Alzheimer’s Disease and Palliative Care
Alzheimer’s Disease is a type of dementia. Dementia means that a person has difficulty with memory, judgment and reasoning. This might mean not recognizing your surroundings or people familiar to you, or not being able to find the right words or do certain tasks. The biggest risk factor for Alzheimer’s Disease is age, but people under sixty can also develop the disease.
Facing Alzheimer’s Disease is very stressful for both the patient and family members. There is no cure for the disease, and patients will need more care and support as time goes on.
Alzheimer’s Disease Symptoms and Treatment—How Palliative Care Can Help
Palliative (pronounced “pal-lee-uh-tiv”) care is specialized medical care for people facing serious illnesses like Alzheimer’s Disease. The goal is to improve quality of life for both you and your family. You can have palliative care at any age and at any stage of your illness. You can also have it together with curative treatment.
Palliative care is provided by a specially trained team of palliative care doctors, nurses, social workers and other specialists who work together with your other doctors to provide you with an extra layer of support.
Involving a palliative care team can be useful in several ways. Palliative care helps treat some of the symptoms of Alzheimer’s Disease, such as depression, anxiety and difficulty sleeping. The team can also teach you and your family about what might trigger some of the behavior symptoms and how to avoid them.
One of the main techniques used in planning your daily care is maintaining a routine. Others include physical exercise and memory therapy, which help you use your brain. A calm and quiet environment, proper lighting to decrease shadows and good sleep habits can help as well.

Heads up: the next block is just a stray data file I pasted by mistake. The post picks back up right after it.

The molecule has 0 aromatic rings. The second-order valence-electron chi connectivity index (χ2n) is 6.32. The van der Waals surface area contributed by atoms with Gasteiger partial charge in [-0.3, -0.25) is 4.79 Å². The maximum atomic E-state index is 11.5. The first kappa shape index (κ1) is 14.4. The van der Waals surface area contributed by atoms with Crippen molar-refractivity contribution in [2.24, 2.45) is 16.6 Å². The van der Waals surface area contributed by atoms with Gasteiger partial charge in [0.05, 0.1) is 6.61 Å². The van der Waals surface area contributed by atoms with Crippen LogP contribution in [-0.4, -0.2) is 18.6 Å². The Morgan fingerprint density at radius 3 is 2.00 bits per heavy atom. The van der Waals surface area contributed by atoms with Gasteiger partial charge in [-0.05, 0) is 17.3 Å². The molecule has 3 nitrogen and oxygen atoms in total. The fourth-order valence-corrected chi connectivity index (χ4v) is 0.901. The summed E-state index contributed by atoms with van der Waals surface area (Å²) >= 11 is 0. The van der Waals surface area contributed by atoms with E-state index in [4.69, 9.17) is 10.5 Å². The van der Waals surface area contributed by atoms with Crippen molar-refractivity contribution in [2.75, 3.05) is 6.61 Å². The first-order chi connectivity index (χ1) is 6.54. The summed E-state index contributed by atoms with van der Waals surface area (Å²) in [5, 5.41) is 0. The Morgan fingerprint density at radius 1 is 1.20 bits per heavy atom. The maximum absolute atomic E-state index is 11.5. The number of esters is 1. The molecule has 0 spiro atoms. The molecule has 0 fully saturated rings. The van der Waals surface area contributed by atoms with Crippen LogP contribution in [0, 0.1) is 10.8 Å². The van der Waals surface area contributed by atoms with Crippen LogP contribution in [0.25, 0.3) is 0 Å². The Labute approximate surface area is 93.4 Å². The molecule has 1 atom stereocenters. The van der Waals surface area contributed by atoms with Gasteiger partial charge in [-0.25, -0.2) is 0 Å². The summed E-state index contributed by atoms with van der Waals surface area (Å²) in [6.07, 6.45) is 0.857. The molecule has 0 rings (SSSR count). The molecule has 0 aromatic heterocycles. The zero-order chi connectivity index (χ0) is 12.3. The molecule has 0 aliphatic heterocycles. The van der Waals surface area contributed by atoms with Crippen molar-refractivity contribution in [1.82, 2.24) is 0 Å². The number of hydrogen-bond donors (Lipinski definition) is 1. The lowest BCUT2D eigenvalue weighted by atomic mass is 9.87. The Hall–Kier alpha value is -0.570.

If you have other medical problems such as heart disease, lung disease or conditions that are painful, palliative care can ease the symptoms, including pain and stress, that these might cause.
Palliative care can be started any time after a diagnosis of Alzheimer’s Disease, but the earlier the better because a palliative care team can work as part of your support structure from the very beginning. The team helps manage your symptoms, but members of the team also focus on conversations about your goals, concerns and treatment options. They help you discuss what is important to you, how and where you want to be cared for and what level of care you would want in the future.
As the illness progresses, palliative care can help your family as they plan to care for you either at home, in an assisted living facility or a nursing home. Keeping you safe is critical. The team can give your family guidance and help them cope with these concerns and, later, with making decisions about feeding difficulties, infection, hospitalization and the best place for you to be cared for.
You can receive palliative care in the hospital, outpatient clinic and sometimes at home. Although Alzheimer’s Disease is difficult, when palliative care is involved some of the burden is eased and the best quality of life is achieved.
Patient Perspective: Living Well with Alzheimer’s Disease
How to Get Palliative Care
If you or a loved one needs palliative care, ask your doctor for a referral.
Additional Resources for Caregivers